In this issue we have covered a lot of historical aspects of the machine gun with an emphasis on where you can go see things during your summer vacation. For those lucky enough to be in Germany in early July, it would be worth checking out the East Bloc Military Vehicle Festival. Twenty years has passed, and that’s enough time for the living history groups to start forgetting the bad stuff and remembering the interesting – keeping an eye out for DDR SKSs for sale, of course.
Those going to the UK would be well served with adding a visit to the Fort Nelson museum, a part of the Royal Armouries. I’ve been there many times, had the Cook’s Tour, and found many interesting pieces tucked away in the corners – there’s even a Nepalese twin barreled Bira gun in one little alcove, a very interesting first take on the machine gun idea from the 1870s, done by Nepal. Fort Nelson is worth a visit, especially in the summer.
The article on John Foote is especially interesting to the MAC shooting community. John played an essential part in that entire situation, and his other designs have influenced our community as well as popular culture with the Encom projects.
Perhaps most interesting to me is Part I of the story of Col. Jarrett. It’s possible the Colonel was the most influential man in all of small arms during the last century – at least to the scribes and historians who wrote the books on small arms starting in the 1950s. The rest of the community read those books from Tom Nelson’s World’s Submachineguns to Dan Musgrave’s German Machineguns, to the Collector Grade offerings. A later part of this series will cover the plethora of writers whose seminal works came from the mentoring of Col. Jarrett. In the LMO Library, we have the Colonel’s original film, and one day I hope to get it all digitized and identified. In that mother-lode of old glass and large format photography, was an envelope labeled “Dress up day at the Farm, 1937.” Inside this were pictures of what could be an early Knob Creek or Wikieup, a group of enthusiasts who in the mid-1930s, at the height of the Great Depression, went out and shot their machine guns. They didn’t just do that – they fired cannon, drove tanks, flew biplanes, fired Minnenwerfers, and dressed the part from the Zulu War to The Great War. Col. Jarrett and his group of enthusiasts found a way to get through the Great Depression by uplifting their spirits in the common cause of piling up empty brass. Sound familiar?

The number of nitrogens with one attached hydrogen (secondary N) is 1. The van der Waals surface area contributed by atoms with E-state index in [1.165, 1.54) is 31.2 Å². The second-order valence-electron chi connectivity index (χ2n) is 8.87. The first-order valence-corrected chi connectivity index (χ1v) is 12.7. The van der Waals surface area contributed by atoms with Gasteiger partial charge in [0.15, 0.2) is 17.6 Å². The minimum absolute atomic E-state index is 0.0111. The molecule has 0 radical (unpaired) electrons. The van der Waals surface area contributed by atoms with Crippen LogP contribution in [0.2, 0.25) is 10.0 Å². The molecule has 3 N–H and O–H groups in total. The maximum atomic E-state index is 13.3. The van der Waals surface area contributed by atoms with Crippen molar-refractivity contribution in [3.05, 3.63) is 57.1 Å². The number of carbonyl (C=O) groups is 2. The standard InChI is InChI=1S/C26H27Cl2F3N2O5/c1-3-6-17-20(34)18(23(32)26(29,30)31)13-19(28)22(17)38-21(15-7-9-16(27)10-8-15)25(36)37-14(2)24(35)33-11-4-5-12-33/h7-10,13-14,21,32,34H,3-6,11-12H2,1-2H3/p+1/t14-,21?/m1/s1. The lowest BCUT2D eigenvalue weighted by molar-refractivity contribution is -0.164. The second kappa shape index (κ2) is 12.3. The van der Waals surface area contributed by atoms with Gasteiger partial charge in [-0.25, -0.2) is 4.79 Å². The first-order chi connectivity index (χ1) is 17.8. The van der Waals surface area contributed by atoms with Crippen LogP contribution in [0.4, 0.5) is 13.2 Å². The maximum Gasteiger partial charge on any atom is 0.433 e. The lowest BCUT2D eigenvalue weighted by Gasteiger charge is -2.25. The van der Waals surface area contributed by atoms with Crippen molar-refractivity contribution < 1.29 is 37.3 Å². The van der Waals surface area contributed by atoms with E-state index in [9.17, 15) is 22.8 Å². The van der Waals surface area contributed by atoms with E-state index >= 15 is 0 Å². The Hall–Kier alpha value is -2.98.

I have to admit that looking through these pictures always makes me wonder, “Is that my 1918 Chauchat, or my 1907 St. Etienne?” From the reaction of other collectors, they are doing the same thing as they look over the Jarrett pictures. Perhaps one day we’ll find a list of serial numbers of the firearms that were in the collection and chase them down to include that fascinating history.
In all, as we observe the fallout from the recent operation resulting in the death of Osama bin Laden (at last!), and the Arab spring turning into an uncertain Arab summer, I’m reminded of the seemingly eternal connection between our martial interest and the fate of the world. As Libya devolves towards its inevitable fate, we watch and most of our community is commenting not on the eventual end to this, but, “Did you see the DP-28s being used there? The SG-43s?” I am troubled of course, by the possible hijacking of these revolutions. From our Brothers-in-Arms who are true freedom fighters trying to free their peoples for a better world, stolen by the radical extremists, who will lead these countries back into the Dark Ages? Let’s hope the leadership of the West can come to terms with what needs to be done, and support the honorable Middle Eastern leaders and countries as these changes occur.
And, along with all collectors around the world, I’ll be watching for where all those 98 Mausers and MG34s end up… Dan
|This article first appeared in Small Arms Review V14N11 (August 2011)|
and was posted online on November 1, 2011